It's very common for non-lawyer researchers to ask us for help finding cases without ever having checked the statutes first. Inexperienced researchers could easily find the early NH heart balm cases without understanding that the legislature and the courts have made them invalid. This is why we always say in our legal research workshops that researchers should start by reading about the law (e.g., Douglas on Family Law) before they try to read the law. Douglas on Family Law tells most people everything they need to know about heart balm actions in New Hampshire without having to wrestle with cases and statutes.

Read about... Heart Balm Actions


"Farewell to Heart Balm Doctrines and the Tender Years Presumption, Hello to the Genderless Family" in Journal of the American Academy of Matrimonial Lawyers (Vol. 24, 2012)  GO>

Link verified on: April 10, 2015


Family law / by Charles G. Douglas. New Providence, N.J. : LexisNexis, 2014. 4th ed.   GO>

Link verified on: February 22, 2017

Back to the top

Read the law about... Heart Balm Actions


RSA 460. Husband and Wife  GO>

Link verified on: February 22, 2017

RSA 508. Limitation of Actions   GO>

Link verified on: April 10, 2015

Find it in a Library ... New Hampshire Revised Statutes Annotated

Link verified on: February 22, 2017

Find the New Hampshire statutes in print at libraries throughout the state.   GO>

Learn About New Hampshire Statutes: New Hampshire statutes are the laws of the State of New Hampshire as enacted by the New Hampshire General Court. GO>


96 N.H. 177 (1950). Gikas v. Nicholis

Link verified on: February 18, 2016

"The main issue in this appeal is whether the donor of an engagement ring may recover it from the donee who terminates the engagement. [...] We prefer the view [...] which allows the recovery of an engagement ring where the engagement is terminated by the donee. [...] The miscellaneous gifts of personal property other than the engagement ring stand on a different footing. [...] While the plaintiff seeks their return neither his testimony nor the evidence takes them out of the category of absolute gifts. They were personal gratuities upon which the law imposes no condition of return and are more nearly akin to a Christmas present."   GO>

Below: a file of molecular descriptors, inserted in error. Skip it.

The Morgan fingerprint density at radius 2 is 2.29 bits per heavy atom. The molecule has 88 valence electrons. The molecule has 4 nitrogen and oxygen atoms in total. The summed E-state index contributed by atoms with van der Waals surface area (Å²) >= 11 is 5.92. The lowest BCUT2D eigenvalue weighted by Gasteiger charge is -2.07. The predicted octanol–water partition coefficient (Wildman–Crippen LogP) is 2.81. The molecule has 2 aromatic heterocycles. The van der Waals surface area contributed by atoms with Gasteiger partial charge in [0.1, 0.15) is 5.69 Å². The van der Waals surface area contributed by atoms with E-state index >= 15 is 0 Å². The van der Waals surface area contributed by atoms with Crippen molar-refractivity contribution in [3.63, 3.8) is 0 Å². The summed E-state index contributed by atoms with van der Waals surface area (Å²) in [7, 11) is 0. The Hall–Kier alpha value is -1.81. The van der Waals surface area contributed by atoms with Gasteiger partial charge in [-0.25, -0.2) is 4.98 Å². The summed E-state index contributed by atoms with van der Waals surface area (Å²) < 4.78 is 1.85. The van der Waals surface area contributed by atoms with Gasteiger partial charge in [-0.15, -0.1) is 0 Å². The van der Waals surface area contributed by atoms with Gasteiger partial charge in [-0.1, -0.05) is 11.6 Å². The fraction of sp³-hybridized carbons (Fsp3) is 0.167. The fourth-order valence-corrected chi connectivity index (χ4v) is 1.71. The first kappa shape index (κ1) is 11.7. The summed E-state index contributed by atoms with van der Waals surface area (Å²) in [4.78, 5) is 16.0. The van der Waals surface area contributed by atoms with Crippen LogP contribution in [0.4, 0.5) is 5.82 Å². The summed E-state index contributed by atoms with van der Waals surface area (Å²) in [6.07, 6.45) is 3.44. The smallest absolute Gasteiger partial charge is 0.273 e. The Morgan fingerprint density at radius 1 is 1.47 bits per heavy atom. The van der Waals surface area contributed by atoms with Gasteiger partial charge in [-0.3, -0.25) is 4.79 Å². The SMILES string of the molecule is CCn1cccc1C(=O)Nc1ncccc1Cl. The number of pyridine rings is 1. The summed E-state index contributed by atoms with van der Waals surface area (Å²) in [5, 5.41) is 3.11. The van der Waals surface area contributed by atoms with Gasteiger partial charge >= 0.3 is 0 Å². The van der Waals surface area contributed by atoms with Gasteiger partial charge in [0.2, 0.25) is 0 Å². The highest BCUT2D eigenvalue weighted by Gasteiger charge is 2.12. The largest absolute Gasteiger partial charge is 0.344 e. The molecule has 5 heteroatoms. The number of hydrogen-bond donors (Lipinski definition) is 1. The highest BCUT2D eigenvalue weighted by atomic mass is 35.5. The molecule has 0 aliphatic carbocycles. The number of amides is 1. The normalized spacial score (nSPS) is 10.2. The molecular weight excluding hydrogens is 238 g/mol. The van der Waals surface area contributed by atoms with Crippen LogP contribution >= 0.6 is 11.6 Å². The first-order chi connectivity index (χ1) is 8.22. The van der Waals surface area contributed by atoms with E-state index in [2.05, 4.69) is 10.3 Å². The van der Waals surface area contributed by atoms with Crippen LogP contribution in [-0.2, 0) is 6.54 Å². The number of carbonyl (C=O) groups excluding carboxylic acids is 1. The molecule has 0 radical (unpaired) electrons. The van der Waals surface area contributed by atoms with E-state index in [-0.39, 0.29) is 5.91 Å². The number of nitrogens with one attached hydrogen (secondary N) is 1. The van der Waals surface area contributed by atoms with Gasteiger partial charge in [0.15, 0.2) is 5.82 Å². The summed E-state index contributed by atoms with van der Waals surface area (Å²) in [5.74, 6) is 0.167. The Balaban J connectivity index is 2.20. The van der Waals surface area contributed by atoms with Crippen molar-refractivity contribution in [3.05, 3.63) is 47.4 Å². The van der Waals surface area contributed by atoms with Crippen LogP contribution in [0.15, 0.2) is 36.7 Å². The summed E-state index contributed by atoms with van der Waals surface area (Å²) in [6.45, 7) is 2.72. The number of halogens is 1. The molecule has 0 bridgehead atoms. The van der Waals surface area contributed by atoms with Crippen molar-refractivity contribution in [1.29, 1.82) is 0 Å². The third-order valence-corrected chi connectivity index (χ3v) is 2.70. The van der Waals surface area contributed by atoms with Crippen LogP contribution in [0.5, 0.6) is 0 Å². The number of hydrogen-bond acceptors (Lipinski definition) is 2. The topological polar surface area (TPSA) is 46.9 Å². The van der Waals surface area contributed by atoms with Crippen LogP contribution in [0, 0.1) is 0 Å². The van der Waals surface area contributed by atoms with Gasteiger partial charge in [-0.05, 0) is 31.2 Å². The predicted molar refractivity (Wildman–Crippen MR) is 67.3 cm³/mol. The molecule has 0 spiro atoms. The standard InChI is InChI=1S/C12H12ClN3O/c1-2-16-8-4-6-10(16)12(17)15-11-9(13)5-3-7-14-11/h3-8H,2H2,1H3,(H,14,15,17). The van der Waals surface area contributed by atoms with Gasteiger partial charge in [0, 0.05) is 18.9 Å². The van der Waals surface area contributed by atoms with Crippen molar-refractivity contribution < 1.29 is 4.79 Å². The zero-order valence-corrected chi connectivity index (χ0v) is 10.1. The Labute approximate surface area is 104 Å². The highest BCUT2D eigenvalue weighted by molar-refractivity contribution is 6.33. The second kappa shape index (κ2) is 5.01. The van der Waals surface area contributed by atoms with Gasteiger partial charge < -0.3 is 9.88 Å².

125 N.H. 102 (1984). Feldman v. Feldman

Link verified on: October 3, 2016

"This case requires us to determine whether the common-law tort action for criminal conversation should be abolished in this State. [...] [W]e hold that the tort of criminal conversation is no longer a valid cause of action in this State."   GO>

Find it in a Library ... New Hampshire Reports

Link verified on: February 22, 2017

Find the New Hampshire Reports in libraries throughout the state.   GO>

Learn About New Hampshire Cases: New Hampshire case law consists of the published opinions of the New Hampshire Supreme Court. GO>


New Hampshire Law Library

Link verified on: February 22, 2017

The state's only public law library. Call, email, or visit, we'll be happy to help.   GO>

Back to the top

Supported by Altos   

DISCLAIMER: This website is designed to collect and organize reliable, authoritative legal information about New Hampshire law. The links from this site are to sites over which we have no authority or control. We assume no responsibility for the accuracy of the information you may encounter once you leave our site.